Merit pay sounds great but it doesn’t work as intended because it rests on erroneous assumptions, and there is credible research to support this.  Also, if it worked as well as its widespread use would indicate, then the vast majority of business organizations would exemplify the pinnacle of performance from top to bottom.  But they don’t!

Learn How to Think About Quality

The very things that would help—systems thinking, statistical thinking, theory of human development and learning theory—are disregarded. Instead, managers/leaders continue to apply the same level of thinking–reductionism and competitive context setting—that supports poor quality. Throwing money at a problem, absent of understanding, no matter the amount is never a sound approach.

What must be understood is that the system—the organization—is designed and managed to produce what it is delivering.  Thus a fundamental change of the system and the way it is managed, not changes within the system, is required.

In short management must re-think and thus re-design the system, and not merely manipulate the parts in pursuit of better results. Holding the worker accountable for better results is simply avoidance behavior.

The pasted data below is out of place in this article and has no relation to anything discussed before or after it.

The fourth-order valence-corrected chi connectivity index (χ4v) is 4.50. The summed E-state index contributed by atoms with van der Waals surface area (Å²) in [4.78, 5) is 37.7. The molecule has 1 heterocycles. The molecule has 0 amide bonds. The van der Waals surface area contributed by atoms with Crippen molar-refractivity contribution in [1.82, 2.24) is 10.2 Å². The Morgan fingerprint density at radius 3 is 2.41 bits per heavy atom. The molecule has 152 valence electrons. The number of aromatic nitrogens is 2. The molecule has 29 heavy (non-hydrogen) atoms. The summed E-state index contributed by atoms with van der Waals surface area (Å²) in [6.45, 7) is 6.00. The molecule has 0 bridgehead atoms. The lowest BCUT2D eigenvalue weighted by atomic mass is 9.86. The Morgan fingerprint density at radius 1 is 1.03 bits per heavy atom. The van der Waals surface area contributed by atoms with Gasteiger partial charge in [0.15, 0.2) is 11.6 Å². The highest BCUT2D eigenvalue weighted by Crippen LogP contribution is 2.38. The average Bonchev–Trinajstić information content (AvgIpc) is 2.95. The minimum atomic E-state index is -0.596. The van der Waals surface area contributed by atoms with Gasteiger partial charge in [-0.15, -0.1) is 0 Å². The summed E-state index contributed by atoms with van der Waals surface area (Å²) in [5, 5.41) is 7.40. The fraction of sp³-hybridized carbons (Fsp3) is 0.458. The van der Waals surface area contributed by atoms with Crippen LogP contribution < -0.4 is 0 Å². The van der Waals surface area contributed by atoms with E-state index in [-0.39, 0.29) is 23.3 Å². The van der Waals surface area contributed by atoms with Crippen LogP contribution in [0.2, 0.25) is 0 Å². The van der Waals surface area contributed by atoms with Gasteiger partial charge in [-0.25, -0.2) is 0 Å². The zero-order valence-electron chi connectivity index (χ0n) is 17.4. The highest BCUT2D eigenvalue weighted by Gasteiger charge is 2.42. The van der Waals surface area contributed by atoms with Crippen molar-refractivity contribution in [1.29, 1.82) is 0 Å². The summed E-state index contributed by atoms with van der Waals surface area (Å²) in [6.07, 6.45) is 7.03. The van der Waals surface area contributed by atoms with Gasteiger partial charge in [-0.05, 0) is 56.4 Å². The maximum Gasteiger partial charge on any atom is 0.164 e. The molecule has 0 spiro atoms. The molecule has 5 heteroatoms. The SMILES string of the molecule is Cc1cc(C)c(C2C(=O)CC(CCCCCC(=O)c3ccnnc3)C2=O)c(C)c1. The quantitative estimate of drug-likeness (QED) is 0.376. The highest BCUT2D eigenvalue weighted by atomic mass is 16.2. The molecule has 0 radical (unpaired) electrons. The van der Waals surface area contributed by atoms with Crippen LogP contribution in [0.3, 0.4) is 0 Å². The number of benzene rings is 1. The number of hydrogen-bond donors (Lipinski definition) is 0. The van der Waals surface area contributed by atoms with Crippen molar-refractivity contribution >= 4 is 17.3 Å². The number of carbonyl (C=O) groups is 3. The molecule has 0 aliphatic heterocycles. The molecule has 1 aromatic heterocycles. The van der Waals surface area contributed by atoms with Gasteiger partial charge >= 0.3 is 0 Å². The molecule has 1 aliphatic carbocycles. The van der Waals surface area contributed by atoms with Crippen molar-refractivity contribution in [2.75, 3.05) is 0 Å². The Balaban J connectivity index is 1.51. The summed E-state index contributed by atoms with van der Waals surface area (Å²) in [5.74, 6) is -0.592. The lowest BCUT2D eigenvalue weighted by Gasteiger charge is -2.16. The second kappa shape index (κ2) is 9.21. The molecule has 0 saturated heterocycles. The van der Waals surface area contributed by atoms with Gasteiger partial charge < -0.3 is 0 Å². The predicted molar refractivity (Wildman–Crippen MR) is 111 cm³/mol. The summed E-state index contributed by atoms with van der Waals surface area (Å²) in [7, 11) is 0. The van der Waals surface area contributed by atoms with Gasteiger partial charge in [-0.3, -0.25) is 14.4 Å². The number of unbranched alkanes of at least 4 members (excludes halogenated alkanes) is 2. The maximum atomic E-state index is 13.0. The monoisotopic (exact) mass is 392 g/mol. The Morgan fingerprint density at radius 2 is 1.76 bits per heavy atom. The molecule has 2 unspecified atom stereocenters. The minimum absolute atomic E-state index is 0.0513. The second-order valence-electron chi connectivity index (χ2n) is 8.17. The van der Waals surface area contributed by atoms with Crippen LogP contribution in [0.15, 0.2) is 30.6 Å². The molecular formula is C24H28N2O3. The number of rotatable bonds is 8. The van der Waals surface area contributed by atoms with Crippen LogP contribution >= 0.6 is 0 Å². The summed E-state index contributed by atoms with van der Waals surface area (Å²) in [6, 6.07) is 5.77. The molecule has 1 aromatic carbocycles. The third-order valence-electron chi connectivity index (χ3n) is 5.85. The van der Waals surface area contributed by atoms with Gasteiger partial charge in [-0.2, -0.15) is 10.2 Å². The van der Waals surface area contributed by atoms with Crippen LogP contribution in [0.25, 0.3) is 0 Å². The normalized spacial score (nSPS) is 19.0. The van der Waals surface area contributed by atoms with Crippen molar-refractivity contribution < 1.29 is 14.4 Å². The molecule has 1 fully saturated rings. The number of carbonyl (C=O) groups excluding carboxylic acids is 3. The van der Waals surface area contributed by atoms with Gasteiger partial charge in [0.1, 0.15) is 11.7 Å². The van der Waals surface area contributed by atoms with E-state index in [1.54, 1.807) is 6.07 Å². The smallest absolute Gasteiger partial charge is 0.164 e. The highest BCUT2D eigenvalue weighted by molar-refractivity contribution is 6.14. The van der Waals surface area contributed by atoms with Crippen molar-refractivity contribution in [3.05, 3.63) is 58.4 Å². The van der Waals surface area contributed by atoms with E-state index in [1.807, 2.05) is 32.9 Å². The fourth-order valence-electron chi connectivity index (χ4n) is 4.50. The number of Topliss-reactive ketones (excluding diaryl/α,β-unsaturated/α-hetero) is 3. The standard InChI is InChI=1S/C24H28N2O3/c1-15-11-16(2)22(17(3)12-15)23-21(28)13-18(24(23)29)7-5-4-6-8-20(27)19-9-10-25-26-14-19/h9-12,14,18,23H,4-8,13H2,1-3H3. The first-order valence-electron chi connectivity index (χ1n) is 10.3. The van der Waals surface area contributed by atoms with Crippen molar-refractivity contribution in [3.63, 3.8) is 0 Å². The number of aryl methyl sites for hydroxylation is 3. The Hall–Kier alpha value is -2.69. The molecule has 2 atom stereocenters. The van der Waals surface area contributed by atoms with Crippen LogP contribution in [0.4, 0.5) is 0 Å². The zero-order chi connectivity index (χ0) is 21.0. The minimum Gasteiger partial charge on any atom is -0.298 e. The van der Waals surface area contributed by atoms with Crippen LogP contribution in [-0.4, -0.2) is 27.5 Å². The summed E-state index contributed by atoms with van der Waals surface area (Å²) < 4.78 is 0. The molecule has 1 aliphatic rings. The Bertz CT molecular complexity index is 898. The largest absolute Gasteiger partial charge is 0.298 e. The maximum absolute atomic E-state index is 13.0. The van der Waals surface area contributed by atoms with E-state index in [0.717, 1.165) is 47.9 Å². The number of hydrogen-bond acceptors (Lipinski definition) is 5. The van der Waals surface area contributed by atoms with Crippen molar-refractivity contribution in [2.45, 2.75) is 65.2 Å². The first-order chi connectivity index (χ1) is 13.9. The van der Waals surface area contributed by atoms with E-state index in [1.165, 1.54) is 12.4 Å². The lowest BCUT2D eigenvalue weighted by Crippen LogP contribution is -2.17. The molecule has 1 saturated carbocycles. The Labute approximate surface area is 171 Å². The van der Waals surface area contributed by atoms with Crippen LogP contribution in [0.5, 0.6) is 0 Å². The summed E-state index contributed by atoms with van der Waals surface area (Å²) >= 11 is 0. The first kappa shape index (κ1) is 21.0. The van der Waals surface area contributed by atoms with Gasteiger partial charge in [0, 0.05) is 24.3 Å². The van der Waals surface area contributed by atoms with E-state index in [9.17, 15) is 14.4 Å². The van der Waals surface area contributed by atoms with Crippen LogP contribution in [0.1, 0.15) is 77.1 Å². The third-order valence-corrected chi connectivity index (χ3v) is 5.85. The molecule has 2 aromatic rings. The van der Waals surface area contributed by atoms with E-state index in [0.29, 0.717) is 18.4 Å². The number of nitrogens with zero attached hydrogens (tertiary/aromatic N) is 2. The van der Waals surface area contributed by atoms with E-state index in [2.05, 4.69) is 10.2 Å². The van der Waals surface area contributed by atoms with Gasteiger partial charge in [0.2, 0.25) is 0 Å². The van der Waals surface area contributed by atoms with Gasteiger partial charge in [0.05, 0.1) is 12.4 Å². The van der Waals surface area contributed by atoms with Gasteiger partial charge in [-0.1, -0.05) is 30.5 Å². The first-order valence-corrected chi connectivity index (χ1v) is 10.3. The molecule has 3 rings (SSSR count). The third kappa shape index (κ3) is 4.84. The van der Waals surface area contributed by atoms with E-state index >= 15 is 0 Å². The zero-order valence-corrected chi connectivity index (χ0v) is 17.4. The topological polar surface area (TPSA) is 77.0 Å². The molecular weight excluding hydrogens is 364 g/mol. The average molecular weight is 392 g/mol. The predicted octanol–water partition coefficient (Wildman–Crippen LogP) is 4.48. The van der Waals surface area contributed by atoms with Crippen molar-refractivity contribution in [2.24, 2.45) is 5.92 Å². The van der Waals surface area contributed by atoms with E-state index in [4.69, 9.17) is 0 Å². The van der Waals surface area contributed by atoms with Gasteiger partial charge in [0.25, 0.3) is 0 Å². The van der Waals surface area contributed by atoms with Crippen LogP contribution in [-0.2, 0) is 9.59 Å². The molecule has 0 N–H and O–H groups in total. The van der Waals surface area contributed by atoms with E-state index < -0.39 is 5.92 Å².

Management therefore must detach from what habit of thought provides and use critical thinking before using the organization’s money as a first step toward quality.  Management needs to learn about quality and its’ improvement toward understanding the ‘why’, ‘what’ and ‘how’ of quality—educate one’s self rather than begin the wholesale training of workers.

Clearly when those in authority focus on results and employ money through competitive and accountability schemes in an effort to improve quality, it is a signal that they haven’t a clue of what to do.

17 thoughts on “Want to Improve Quality, Listen Up

  1. Hi Greg,
    You’ve packed a lot of understanding, not just information, into yet another insightful article.

    There is too much to discuss by typing so I will call you today.

    Ravi

  2. I came upon one of your posts at Huffington (under a blog by Robert Reich) and I instantly became a fan. Today I come upon another of your posts and I am even more impressed. I only wish that there were people in our government that could get someone like you on board to design and implement laws and policies in the Department of Education (and other departments–Would you consider taking on tax reform?). As a teacher I have, for years, been trying to promote similar views to yours (although you are much better at communicating and clarifying the problem than I am) with little or no luck.